- Arthritis, stroke or reduced cognitive ability can cause physical problems with eating or preparing food.
- Medication side-effects can lead to appetite changes, dry mouth, taste changes and constipation.
- Indigestion and discomfort can make the person reluctant to eat and drink.
- Oral problems such as poorly fitting dentures or sore gums can make mealtimes a painful experience. Swallowing and chewing difficulties leading to dysphagia may mean food looks unpalatable. Cases of dysphagia should be referred to healthcare professionals with skills in the diagnosis, assessment and management of swallowing disorders.
- Incontinence or difficulties with physically getting to the toilet can mean individuals are reluctant to drink, which will compound constipation and other health problems.
- Mental health and wellbeing – depression can lead to loss of interest in food. Dementia and cognitive impairment can be a major cause of not eating and drinking due to difficulties such as communication, the activity of eating, lack of concentration and extra energy needs due to wandering.
- Tiredness caused by sleep disorders or medication can lead to difficulties concentrating at meal times and co-ordinating oneself to prepare meals.
- Fear or pride can prevent people asking for assistance.
- Social isolation, always eating alone and depression can affect the enjoyment of food, especially after a long-term partner dies.
- Reduced physical activity and lack of involvement in food and drink can lead to a lack of appetite.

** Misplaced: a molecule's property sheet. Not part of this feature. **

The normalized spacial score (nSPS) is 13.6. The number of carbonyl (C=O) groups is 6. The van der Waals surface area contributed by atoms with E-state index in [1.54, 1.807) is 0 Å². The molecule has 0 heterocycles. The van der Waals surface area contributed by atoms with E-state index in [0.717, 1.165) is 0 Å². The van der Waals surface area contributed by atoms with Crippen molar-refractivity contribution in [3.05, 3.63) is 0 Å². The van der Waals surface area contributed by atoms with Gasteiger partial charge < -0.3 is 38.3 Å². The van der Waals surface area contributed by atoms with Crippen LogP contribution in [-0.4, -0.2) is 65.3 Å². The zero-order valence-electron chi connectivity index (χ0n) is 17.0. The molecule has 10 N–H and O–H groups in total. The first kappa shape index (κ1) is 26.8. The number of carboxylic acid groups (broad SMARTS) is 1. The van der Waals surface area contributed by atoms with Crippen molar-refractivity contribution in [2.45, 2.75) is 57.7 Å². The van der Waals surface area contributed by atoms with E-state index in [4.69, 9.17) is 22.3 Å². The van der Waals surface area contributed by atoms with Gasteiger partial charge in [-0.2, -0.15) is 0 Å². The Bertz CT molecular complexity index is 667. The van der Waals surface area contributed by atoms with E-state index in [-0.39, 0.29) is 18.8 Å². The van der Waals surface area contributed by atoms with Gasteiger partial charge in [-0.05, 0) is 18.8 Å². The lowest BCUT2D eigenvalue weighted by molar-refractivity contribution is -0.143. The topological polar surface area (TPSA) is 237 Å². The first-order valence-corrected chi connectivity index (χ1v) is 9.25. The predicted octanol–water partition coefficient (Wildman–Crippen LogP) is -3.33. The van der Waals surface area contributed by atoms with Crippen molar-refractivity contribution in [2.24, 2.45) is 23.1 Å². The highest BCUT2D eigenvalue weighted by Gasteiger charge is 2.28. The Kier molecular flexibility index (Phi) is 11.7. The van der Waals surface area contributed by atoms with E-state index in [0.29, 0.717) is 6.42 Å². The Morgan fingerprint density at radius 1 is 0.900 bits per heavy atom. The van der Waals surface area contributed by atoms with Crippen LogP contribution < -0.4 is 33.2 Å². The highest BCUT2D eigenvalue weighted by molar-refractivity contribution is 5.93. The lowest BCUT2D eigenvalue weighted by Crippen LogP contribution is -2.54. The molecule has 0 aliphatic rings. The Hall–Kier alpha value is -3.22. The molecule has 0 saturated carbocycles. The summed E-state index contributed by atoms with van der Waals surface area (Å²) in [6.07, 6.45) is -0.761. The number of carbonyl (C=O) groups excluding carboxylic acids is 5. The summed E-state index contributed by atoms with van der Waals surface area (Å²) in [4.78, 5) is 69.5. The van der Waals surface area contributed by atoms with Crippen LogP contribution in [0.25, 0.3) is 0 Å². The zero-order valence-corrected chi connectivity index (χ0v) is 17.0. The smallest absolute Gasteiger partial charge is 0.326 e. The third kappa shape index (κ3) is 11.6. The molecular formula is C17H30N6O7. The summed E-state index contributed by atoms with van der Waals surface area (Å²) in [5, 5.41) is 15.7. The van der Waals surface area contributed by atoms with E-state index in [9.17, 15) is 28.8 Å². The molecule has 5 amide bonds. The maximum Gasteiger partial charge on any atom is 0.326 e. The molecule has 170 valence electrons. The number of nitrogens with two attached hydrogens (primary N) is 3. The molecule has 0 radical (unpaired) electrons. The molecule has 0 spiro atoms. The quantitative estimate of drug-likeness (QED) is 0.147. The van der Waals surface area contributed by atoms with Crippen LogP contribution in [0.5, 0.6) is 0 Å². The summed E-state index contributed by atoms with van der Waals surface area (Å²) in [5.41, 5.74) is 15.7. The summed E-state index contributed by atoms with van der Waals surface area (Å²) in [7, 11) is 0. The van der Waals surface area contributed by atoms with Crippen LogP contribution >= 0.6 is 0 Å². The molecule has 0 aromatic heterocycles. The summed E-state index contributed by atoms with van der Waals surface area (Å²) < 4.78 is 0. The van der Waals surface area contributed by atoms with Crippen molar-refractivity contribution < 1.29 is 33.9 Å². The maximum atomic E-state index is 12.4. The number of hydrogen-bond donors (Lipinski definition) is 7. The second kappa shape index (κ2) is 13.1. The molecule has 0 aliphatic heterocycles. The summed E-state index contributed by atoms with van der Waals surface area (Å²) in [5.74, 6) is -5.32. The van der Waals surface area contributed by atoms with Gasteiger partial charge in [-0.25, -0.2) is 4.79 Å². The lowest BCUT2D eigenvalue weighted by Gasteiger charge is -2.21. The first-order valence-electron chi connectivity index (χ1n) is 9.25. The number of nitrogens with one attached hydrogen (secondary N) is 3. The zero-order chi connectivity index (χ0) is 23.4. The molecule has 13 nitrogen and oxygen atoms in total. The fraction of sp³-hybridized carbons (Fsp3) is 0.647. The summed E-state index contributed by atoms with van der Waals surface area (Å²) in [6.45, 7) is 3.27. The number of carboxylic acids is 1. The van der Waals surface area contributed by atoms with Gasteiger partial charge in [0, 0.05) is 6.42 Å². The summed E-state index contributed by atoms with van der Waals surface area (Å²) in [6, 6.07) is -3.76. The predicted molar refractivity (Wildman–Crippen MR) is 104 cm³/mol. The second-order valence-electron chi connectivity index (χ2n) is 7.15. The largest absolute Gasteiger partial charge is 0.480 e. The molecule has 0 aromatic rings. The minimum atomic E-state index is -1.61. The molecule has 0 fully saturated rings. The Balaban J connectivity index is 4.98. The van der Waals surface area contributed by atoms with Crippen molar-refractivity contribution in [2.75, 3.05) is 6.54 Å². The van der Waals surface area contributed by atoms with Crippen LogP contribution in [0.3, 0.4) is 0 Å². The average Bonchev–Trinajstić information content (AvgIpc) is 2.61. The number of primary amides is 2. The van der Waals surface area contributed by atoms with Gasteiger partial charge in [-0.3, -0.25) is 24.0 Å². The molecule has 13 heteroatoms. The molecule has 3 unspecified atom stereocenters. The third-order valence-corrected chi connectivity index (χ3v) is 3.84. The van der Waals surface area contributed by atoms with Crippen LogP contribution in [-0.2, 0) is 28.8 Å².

- Poverty can affect food choices and acces sibility to purchasing food.
Best practice nutrition care involves five key principles, which incorporate NICE’s nutrition support in adults quality standard5 and clinical guidance.6 These are:
- Raising awareness to prevent and treat malnutrition.
- Working together within and across organisations.
- Identifying malnutrition risk early using screening tools.
- Developing individualised care plans.
- Monitoring and evaluating the impact of care on an individual.
The most important way to identify those at risk of malnutrition is by regular weighing and reporting of changes in weight. The five-step validated malnutrition universal screening tool (MUST) is now widely used in hospitals, primary care and care homes.7 It is supported by a range of organisations including the Royal College of Nursing (RCN) and the Registered Nursing Home Association (RNHA) and consists of:8
1. Calculating the individual’s BMI using weight and height measures. If BMI cannot be established through weighing and measuring, an approximate measure can be obtained using mid-upper-arm circumference. In the absence of any measurements the observational warning indicators mentioned earlier can help form a judgment.
2. Determining how much weight has been lost intentionally over the last six months.
3. Establishing if the individual is acutely ill and if they have failed to eat for more than five days.
4. Calculating the overall risk of malnutrition.
5. Using management guidelines or local policy to develop a care plan with goals to boost food and energy intake for risk scores of medium (1) or high risk (2).